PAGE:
That being said, I pretty much enjoyed the second half of this book and got used to the interweaving of the two books. I was looking for the sequel but it looks like Audible doesn't have it. Shame--it sounded like there would be less deep time/space stuff.
One last suggestion: if there are any regular disc world books (besides color of magic) you haven't yet read, do those first. If you are through the whole set and need a Pratchett fix, read the Tiffany Aching books first. Still need more funny Pratchett? This one is it, I guess. (of course the less funny Long Earth books and his earlier stuff and YA is still out there for your enjoyment too).
The title space doesn't allow me to write my whole title: Probably the best short story collection I've ever heard. And certainly the one I've enjoyed the most.
I usually dislike short story collections because they seem to be all depressing and incomplete. These short stories feel just like small, complete books. Connie Willis is so talented and so good at crafting interesting, surprising situations and complex, lifelike characters. I can't get enough.
This collection also includes short messages from the author after each story. I loved these, particularly the one that talked about how she became a successful author. Inspirational and fascinating.
One qualm with the audiobook: My tracks were out of order for parts of two stories--the numbers were in order, but the reading jumped from the end of one story to the middle of "The Winds of Marble Arch" and then put in the afterward to the earlier story before jumping back to the start of the "Winds:. I'm still a little confused about "The first (middle) track I heard form Winds, but since everything else made sense, I didn't worry about it.
I've been listening to a bunch of Wheaton/Scalzi books lately. They never seem to disappoint. This one too.
The story is absurd and odd, but somehow everything makes sense and fits together. The author is talented at creating unusual characters, particularly alien characters, who don't operate based on our logic, but somehow their decisions still make sense based on their own motivations in the story universe.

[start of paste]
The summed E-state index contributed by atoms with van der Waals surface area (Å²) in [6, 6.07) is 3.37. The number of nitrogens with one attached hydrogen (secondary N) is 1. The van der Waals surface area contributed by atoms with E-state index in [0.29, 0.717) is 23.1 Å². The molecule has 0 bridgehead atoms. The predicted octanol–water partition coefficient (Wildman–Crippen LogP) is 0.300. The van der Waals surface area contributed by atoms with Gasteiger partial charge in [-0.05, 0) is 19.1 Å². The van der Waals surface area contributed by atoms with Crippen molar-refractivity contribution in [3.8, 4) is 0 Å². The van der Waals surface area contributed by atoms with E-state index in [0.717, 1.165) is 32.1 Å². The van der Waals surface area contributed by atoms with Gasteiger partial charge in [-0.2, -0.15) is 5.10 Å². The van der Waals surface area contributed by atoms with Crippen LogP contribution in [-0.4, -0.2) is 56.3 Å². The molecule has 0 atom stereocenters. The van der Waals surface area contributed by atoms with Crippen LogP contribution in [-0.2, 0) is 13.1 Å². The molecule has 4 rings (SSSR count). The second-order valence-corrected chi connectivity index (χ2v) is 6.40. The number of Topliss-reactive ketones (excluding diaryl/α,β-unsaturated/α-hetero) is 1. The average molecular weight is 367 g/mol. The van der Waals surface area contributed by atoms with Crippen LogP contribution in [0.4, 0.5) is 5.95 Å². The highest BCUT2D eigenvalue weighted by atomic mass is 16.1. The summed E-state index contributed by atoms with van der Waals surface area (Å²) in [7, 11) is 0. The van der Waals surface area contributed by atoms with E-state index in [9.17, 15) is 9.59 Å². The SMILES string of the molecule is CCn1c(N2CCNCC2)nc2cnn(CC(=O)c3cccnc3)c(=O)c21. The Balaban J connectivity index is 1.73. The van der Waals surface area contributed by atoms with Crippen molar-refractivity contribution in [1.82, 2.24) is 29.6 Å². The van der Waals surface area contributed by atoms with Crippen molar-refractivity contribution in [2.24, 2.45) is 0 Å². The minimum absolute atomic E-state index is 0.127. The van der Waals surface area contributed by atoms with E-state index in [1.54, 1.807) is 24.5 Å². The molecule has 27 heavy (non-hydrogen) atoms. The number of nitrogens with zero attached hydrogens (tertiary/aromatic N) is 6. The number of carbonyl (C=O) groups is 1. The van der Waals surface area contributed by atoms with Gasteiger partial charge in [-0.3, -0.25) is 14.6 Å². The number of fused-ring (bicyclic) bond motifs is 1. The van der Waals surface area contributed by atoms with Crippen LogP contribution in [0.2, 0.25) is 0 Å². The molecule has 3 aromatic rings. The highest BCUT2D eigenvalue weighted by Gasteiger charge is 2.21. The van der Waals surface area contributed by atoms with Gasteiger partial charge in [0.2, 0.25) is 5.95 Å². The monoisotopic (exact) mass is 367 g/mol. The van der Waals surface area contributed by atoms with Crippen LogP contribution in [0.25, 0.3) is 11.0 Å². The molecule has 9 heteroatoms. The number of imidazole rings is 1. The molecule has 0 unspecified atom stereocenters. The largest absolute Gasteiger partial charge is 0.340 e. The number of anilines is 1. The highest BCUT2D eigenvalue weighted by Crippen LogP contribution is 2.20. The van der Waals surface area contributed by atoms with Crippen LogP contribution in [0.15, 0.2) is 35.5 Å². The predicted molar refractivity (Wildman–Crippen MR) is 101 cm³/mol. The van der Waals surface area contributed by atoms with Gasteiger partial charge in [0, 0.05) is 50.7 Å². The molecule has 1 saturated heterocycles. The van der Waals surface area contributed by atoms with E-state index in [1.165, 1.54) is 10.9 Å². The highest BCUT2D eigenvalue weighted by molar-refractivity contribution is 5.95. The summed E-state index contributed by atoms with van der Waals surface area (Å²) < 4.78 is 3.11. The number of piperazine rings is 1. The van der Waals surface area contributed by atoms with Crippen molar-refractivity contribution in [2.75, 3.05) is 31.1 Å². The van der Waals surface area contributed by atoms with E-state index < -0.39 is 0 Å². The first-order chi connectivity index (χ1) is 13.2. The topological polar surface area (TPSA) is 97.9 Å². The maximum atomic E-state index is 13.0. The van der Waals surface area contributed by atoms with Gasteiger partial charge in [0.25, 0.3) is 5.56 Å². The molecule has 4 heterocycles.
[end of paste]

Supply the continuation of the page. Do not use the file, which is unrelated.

Scalzi manages to give us enough made up backstory and "history" and cultural background to ground his characters in a "real" fictional world without bogging down the story with heavy info dumps.
Also, Will Wheaton is excellent.
If you're considering this one, you've read the other two already. No? Go read The Long Earth--now.
The Long Mars was as enjoyable and interesting as the two books that came before it. I always feel a series of connections to my own life, starting with the setting in Madison (sort of) where I used to live. I love that the authors talk about specific locations and connect their world to mine.
I had a little more trouble than usual following the timeline in this one, but I think I was distracted, maybe. I kept confusing which ship we were following on which trip. However, it didn't seem to matter much and I thoroughly enjoyed the book.
Before listening to the book, I thought it sounded an awful lot like the time traveling series by Connie Willis. Willis' books are so good--and I've gone through them all--that I thought I'd try Taylor's. The voicing (as well as, probably the accent) and the odd sorts of things that happen remind me of Jasper Fforde's Thursday Next series. The story reminds me of Willis and, sometimes, Fforde.
Unfortunately, both Fforde and Willis write better books than this one. Taylor's time traveling seems to be a rough copy of Willis' but with less rationality or logic. It may be silly to ask for logic when talking about science fiction, but I felt too many things in this booked happened that way because it allowed the author to easily dispatch a problem she had written in.
A lot happens in this book and it seemed really too much to handle carefully in one book. We are introduced to the main character, her life, her introduction to St. Mary's her first mission, second, etc, on through 5 or so years of her adventures before we even get to what might be the big adventure. But because of our fast paced introduction, we never really get to know most of the supporting characters particularly well. Things happen, then we're suddenly rushed past the results and the unsatisfactory explanation and we're racing on to the next event.
In Connie Willis' books, she gives us all the information we need to understand why things are happening in this future world and why they can't happen another way. We understand character motivation and the movement of the narrative is towards some significant events. Reading Willis I felt satisfaction in the resolution of conflicts or crises. Reading Taylor I just felt vaguely annoyed and vaguely entertained throughout. I also felt like several things that maybe were supposed to be surprises were telegraphed far ahead of time--or I'd read them before from another author. Or maybe they were just cliches.
Oddly, though I guessed a few secrets/surprises early on, while I listened there were several times when I missed the actual revelation of the secrets. The character had a mysterious something (no spoilers), then the event finished and later the character talked about how surprised she was by the revelation of the mysterious something. But when did anyone actually reveal the mysterious something? I didn't hear it--and I was listening with full attention. It happened at least twice.
As to the Fforde comparison, the zaniness and non-stop action seem similar (and there is a mention of bringing back the dodo). Fforde's writing is a zany, enjoyable ride. This book left me feeling uncomfortable throughout, asking three sorts of questions: How did that happen? When did they tell us that key bit of info? and Did Taylor actually steal these ideas from other authors?
The narrator was fine, but some differentiation between character's voices would have helped me keep track of dialogue in one or two spots where, even afterwards, I couldn't tell who was speaking.